In choosing between the options of an aggressive hike that will lead to a recession or tolerating a prolonged inflationary spiral bordering on hyperinflation, the former is preferable. Once inflation takes hold, the damage can be corrosive, especially its deeply regressive impacts on lower income households. But a contractionary strategy to suppress demand will not achieve the desired outcomes if (a) inflation expectations are not well anchored and people expect rapid price increases to continue, and (b) supply side factors remain unaddressed.
A sector-wise breakdown of the National Consumer Price Index (NCPI) and the Colombo Consumer Price Index (CCPI) of YOY inflation in June 2022 shows that demand-driven domestic inflationary pressures appear to be responsible for much less of the rise in headline inflation. Food price increases are contributing the largest share of 36% towards the YOY national increase in inflation in the NCPI (carrying a weight of 44%) while it contributes a similarly large share of 26% in the CCPI (with a weight of 28%). Transport is the second largest contributor (8-11%) in both indices. Overall, the strength of inflation appears to mainly reflect the large increases in energy and food prices; in fact, when inflation is driven largely by excess liquidity and demand, price increases across goods and services tend to be more uniform.
With runaway inflation, tightening monetary policy hard and fast was almost inevitable to anchor inflation expectations. The policy will work though only if fiscal adjustments evolve in line with monetary policy. Sharp interest rate increases make government debt even more expensive to service, and when interest rates exceed economic growth, a country’s indebtedness keeps rising. Higher interest rates in the current context of a crisis of confidence overall in the economy, and especially on exchange rate risks, means that it will not be reflected in stronger capital inflows to stabilise the rupee either.
Upward pressure on inflation in Sri Lanka will not dissipate immediately. Continued direct financing of Treasury spending by the CBSL, high global energy and food prices, and continuing domestic supply-side factors – food and fuel shortages, import policies, and related market distortions – will add to price increases. Thus, the current upswing in real interest rates will likely go further if it appears that the policy mix is unable to reverse the inflation trend.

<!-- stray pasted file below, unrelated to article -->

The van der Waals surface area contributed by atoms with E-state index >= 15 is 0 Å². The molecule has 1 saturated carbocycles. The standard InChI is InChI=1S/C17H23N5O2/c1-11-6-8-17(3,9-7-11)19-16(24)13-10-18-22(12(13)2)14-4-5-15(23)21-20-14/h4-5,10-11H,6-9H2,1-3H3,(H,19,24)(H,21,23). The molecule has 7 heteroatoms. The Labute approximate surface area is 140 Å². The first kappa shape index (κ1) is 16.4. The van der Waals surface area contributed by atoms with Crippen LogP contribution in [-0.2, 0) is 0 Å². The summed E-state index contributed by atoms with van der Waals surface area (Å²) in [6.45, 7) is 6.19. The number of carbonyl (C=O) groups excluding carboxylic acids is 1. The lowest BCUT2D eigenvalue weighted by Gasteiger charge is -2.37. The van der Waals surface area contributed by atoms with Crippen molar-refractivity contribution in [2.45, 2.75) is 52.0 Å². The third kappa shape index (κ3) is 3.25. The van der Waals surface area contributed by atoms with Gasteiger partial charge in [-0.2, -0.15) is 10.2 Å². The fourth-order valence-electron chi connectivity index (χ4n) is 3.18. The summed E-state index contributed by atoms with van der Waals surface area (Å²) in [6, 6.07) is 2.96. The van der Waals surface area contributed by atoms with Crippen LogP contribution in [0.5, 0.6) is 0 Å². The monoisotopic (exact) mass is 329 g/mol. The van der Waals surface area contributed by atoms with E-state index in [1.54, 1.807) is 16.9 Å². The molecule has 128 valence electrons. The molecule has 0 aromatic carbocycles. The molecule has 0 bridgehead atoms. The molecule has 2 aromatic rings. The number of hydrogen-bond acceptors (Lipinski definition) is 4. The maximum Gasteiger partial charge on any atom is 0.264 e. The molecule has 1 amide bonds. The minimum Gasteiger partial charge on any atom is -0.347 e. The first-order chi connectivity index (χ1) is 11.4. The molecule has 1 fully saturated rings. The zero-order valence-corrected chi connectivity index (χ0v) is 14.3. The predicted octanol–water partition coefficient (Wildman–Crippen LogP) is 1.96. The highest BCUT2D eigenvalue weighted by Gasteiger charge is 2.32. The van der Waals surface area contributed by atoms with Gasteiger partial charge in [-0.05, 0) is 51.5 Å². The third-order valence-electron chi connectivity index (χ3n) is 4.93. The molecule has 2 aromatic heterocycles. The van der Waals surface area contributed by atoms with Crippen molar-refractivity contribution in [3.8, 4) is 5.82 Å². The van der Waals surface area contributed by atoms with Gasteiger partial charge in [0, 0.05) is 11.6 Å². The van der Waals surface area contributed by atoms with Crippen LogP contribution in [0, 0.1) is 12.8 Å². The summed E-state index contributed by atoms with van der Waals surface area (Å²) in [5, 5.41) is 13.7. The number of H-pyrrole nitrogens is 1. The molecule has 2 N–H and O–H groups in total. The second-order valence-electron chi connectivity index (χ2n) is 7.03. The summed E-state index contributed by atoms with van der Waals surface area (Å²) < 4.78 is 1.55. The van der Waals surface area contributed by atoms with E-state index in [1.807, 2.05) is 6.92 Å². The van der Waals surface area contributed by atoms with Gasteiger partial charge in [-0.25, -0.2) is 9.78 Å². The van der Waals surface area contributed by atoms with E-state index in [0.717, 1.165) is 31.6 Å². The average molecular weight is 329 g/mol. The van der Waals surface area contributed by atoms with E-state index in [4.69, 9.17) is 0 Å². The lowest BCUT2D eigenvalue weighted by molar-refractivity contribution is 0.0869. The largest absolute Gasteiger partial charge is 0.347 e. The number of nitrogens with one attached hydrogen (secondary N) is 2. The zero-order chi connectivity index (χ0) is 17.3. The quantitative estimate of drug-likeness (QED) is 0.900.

At this crucial juncture, prompt action on all macroeconomic policy fronts simultaneously is essential to help the CBSL put price stability at the core of Sri Lanka’s monetary policy framework and better anchor inflation expectations. If workers and businesses are unconvinced that runaway inflation is firmly in check, higher price expectations will feed back into the process, making the fight against inflation even harder. It will also delay the recovery from recessionary conditions – through cuts in investments and shortening of investment horizons that ultimately hurt employment and jobs – as the country looks to ease back from the current economic crisis.
About the Author
Dushni Weerakoon is IPS’ Executive Director and Head of its Macroeconomic Policy research. She has nearly three decades of experience at IPS, and functioned as its Deputy Director from 2005 to 2017. Since joining IPS in 1994, her research and publications have covered areas related to regional trade integration, macroeconomic policy and international economics. She has extensive experience working in policy development committees and official delegations of the Government of Sri Lanka. She holds a PhD in Economics from the University of Manchester.